I have attempted to sketch many different cops of various levels of “real cop” to worry about. By this, I mean that there is obviously less of a chance that campus security will bug you about sketching them. If a “real” cop is the subject, I think sticking to affluent areas is the best plan–they’re more likely to leave you alone. The first day of sketching cops yielded some funny results:
Cop #1, a fine campus policeman, pictured above, HATED being watched. It was like he had ants in his pants–I don’t think he had any idea what to do about it, so his response after a few seconds was to try to keep his back to me. I actually moved to see him better and he turned again so that he was now facing a wall. Not wanting to push my luck, I left this dutiful watcher where I found him.
Cops #2, above, and #3, below, were standing together. Also campus police. I stood in the middle of a courtyard with my sketch pad, and began to draw. This time I stood about ten feet away. I think at first they were going to play that they had no idea who I might be drawing. I don’t know what they were thinking, since there wasn’t much in the ten feet between me and them that I could have otherwise been drawing. I took a step or two forward and one of them looked at me. I nodded, and he nodded back. Contact had been made. The other one (#3) was doing the turn away trick I had experienced with cop #1, but I had already made a quick sketch of him. #3 also seemed deeply uncomfortable. #2 was playing it cool. Eventually, he asks me, “You drawing us?” I replied that I was. “Can I see it when you’re done?” He asked. I told him he could. When I showed it to him he told me he liked it. I think I captured something of him pretty well, so I guess I agree with him. Cop #3, below, did not ask to see his drawing.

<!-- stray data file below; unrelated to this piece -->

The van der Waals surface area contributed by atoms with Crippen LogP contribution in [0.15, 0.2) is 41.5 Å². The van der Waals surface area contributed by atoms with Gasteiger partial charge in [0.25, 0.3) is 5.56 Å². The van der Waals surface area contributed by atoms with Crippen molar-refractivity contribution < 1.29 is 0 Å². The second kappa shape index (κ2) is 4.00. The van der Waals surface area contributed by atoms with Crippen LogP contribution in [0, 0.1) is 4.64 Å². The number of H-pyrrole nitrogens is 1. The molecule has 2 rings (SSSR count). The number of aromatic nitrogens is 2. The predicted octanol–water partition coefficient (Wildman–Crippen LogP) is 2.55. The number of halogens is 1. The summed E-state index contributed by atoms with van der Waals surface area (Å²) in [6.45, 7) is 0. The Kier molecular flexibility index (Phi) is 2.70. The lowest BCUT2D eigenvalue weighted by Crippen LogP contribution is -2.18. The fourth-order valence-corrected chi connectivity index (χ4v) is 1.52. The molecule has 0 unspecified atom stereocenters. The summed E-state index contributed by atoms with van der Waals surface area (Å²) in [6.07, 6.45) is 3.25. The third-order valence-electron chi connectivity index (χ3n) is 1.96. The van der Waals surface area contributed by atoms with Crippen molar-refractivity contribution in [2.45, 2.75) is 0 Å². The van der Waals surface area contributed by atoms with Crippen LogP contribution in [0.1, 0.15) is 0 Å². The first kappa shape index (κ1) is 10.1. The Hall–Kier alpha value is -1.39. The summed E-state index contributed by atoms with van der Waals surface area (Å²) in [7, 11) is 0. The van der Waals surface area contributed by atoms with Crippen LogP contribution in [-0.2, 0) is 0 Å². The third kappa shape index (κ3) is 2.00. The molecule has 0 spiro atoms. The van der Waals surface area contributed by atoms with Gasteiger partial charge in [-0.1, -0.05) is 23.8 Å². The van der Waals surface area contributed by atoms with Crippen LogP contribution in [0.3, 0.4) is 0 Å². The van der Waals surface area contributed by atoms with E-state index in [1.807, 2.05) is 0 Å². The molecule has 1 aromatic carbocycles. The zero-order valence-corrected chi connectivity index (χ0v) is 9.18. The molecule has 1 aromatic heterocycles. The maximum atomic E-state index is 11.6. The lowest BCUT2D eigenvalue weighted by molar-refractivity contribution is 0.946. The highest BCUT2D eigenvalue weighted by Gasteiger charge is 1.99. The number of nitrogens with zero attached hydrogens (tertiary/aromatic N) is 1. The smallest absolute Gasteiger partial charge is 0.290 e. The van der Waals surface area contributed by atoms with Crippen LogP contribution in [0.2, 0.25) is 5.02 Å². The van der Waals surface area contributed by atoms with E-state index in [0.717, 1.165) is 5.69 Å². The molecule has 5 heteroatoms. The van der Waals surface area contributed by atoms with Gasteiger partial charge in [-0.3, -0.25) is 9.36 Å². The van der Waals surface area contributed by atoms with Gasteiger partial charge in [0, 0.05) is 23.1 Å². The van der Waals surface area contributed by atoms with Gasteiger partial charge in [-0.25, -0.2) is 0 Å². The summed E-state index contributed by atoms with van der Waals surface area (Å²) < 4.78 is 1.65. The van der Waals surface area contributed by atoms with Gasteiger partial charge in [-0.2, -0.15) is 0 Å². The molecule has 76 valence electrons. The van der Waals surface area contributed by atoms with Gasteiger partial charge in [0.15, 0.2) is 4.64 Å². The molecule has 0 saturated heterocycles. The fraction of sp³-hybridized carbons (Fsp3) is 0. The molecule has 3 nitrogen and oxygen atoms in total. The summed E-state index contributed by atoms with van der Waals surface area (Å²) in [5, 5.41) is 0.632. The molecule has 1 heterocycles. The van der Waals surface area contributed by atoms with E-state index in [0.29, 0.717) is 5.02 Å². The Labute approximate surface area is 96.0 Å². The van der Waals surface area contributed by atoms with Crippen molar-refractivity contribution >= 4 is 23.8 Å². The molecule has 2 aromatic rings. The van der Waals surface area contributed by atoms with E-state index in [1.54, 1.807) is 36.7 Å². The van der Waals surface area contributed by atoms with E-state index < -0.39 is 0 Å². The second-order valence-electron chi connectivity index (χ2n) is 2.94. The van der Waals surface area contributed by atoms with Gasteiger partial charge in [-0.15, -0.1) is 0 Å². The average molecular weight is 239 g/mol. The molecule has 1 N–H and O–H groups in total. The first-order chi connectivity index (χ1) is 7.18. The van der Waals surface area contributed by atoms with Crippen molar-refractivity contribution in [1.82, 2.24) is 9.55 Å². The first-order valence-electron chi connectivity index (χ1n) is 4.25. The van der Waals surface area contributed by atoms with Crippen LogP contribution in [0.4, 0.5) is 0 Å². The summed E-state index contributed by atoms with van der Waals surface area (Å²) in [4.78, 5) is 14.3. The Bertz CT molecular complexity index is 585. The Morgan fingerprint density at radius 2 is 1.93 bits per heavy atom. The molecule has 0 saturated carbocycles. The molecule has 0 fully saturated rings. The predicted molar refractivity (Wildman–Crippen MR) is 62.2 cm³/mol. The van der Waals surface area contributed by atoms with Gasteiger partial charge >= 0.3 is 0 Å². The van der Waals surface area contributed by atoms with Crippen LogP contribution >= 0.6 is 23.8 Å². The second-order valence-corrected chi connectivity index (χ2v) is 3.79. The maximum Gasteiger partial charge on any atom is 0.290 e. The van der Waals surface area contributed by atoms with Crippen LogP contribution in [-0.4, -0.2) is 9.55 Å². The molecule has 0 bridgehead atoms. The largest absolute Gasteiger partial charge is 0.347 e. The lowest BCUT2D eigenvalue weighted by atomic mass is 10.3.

I decided to try one more day, but it was raining, which made it difficult. Some campus policemen I found were walking inside to escape the wet. I walked a while and came upon an actual cop in the street, in a rain coat and boots, looking pretty bored and wet. I found some kinda shelter and began to draw him–however, my picture got wet. I was inspired, though, by the look he gave me when he saw me drawing him. I felt I could really see a wide range of emotions in his face–confusion, questioning, dismissal, even a bit of self-pity. My original drawing got wet and didn’t do him very good justice, since I drew it on my knee, so I went home and redrew it quickly in charcoal and pastel.